As we pulled into a sweltering car park at Teddington CC, we beheld the ominous spectacle of the first semi-final finishing an hour early. A rampant Teddington team were administering the last rites to the aptly-named Totteridge, who had managed just 77, a score that Teddington rattled off in just 8 overs. Teddington promptly disappeared in high spirits for a two-hour rest in the comfort of their own homes, to prepare for the Final.
Our own semi-final was against the more substantial obstacle of Ealing CC. Fraser won the toss and elected to bowl. Hugo K, who bowled fast and straight all day, struck in the first over, but after that it was tense stuff, with three of the Ealing batsmen scoring 30 and Richmond cycling through their bowlers, Sam, Thomas, Lavya and Jay all going wicketless, but bowling with good control on an arid, straw-coloured pitch. Nikhil and Fraser got late wickets to restrict Ealing to 109-4, which always looked like a below-par scorewhat was an even wicket and a very fast ground. Some very brave and tidy keeping from Will S, and some disciplined bowling kept the extras down to just 22. Half of the job done!
The Richmond reply began in the same way as Ealing’s innings, Thomas falling victim to a very good ball in the first over. Nikhil added a confident 29, and Hugo another 20, before both holed out to catches in the deep, but Fraser’s nerveless 53 left Jack N and Jack M to score just 5 runs in 5 overs. In the event, they eased us home in the 16th over.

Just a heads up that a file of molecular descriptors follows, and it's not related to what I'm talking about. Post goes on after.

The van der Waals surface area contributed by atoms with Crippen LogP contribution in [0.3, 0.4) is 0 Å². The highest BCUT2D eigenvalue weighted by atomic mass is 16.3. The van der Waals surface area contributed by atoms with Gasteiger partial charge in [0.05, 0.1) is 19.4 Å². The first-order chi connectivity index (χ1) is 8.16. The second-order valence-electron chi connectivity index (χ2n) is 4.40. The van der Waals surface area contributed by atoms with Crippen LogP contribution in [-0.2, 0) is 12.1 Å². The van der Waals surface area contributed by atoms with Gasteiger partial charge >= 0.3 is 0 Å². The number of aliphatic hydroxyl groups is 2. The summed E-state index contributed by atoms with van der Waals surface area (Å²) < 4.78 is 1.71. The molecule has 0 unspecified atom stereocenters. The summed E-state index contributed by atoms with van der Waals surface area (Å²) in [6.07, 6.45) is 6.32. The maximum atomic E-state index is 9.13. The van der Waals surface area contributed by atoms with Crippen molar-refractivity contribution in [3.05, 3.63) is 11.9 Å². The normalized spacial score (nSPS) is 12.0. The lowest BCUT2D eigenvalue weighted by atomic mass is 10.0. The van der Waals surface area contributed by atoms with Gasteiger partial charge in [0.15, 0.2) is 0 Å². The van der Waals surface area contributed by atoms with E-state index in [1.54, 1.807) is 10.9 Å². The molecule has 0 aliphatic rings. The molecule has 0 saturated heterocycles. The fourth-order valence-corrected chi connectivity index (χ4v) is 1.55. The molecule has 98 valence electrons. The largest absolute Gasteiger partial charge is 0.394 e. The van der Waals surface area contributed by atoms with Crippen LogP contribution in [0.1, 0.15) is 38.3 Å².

At this point, despite the stifling heat, stoked by their win, the boys were in good humour. Teddington returned, looking cool and refreshed, and the usual pleasantries were exchanged. The Richmond team looked in good form despite the prospect of having to play two games in a row in thirty degree heat, and after losing the toss, Richmond were put in to bat at 4.15 pm. This was a blow, we knew that Lavya had to leave to catch his plane at 6 pm and we had hoped to field first.
Undeterred, Jack N. and Hugo opened against a very capable Teddington attack. Jack N. fell for 5, which brought Nikhil to the crease. Both he and Hugo applied themselves well, but they were relentlessly pegged back, with Ealing giving 4 overs each to their top 4 bowlers. Hugo was selflessly run out for 13 by a stunning direct hit when Nikhil called for a quick single, and Nikhil was eventually caught out for 19 off 28 balls.
At the halfway mark, the Richmond total was just 57-2, but another quite brilliant innings from Fraser was already taking shape, and Jack M found the middle of the bat from his first ball, to notch a brisk 29 not out from 24 deliveries.
The pressure eased, the runs came more freely, and Fraser finally completed his second fifty in the last over, to end on 53 not out from 42 balls. Richmond ended their innings with 132-3, a par score that left the contest poised on a knife edge. Worse, we would have to play with only ten fielders. Phone calls were made, and Lavya’s parents heroically delayed his departure for half an hour by packing his bags and bringing his clothes to the ground for him to change into.